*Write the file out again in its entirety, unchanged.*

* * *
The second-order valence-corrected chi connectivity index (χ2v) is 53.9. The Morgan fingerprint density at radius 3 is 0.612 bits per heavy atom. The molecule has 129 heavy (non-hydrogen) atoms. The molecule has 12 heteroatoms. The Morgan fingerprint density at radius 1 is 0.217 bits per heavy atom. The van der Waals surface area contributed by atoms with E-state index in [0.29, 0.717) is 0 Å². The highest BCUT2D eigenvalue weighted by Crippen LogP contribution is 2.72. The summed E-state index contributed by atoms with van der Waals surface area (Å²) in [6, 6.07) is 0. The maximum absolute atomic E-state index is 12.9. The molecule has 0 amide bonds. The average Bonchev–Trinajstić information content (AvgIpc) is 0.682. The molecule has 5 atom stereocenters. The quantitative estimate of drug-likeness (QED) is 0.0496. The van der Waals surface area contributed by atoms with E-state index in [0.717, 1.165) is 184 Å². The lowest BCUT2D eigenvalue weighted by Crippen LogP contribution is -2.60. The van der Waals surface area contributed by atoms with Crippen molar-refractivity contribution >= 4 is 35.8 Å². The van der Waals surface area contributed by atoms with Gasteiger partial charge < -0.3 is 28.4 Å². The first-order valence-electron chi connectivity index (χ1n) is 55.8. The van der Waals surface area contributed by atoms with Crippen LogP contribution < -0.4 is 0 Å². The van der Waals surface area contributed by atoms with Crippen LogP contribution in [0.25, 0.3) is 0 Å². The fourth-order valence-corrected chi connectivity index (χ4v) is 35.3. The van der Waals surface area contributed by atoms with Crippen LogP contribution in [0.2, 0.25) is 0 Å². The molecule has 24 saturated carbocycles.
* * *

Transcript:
The second-order valence-corrected chi connectivity index (χ2v) is 53.9. The Morgan fingerprint density at radius 3 is 0.612 bits per heavy atom. The molecule has 129 heavy (non-hydrogen) atoms. The molecule has 12 heteroatoms. The Morgan fingerprint density at radius 1 is 0.217 bits per heavy atom. The van der Waals surface area contributed by atoms with E-state index in [0.29, 0.717) is 0 Å². The highest BCUT2D eigenvalue weighted by Crippen LogP contribution is 2.72. The summed E-state index contributed by atoms with van der Waals surface area (Å²) in [6, 6.07) is 0. The maximum absolute atomic E-state index is 12.9. The molecule has 0 amide bonds. The average Bonchev–Trinajstić information content (AvgIpc) is 0.682. The molecule has 5 atom stereocenters. The quantitative estimate of drug-likeness (QED) is 0.0496. The van der Waals surface area contributed by atoms with E-state index in [0.717, 1.165) is 184 Å². The lowest BCUT2D eigenvalue weighted by Crippen LogP contribution is -2.60. The van der Waals surface area contributed by atoms with Crippen molar-refractivity contribution >= 4 is 35.8 Å². The van der Waals surface area contributed by atoms with Gasteiger partial charge < -0.3 is 28.4 Å². The first-order valence-electron chi connectivity index (χ1n) is 55.8. The van der Waals surface area contributed by atoms with Crippen LogP contribution < -0.4 is 0 Å². The van der Waals surface area contributed by atoms with Crippen LogP contribution in [0.25, 0.3) is 0 Å². The fourth-order valence-corrected chi connectivity index (χ4v) is 35.3. The van der Waals surface area contributed by atoms with Crippen LogP contribution in [0.2, 0.25) is 0 Å². The molecule has 24 saturated carbocycles.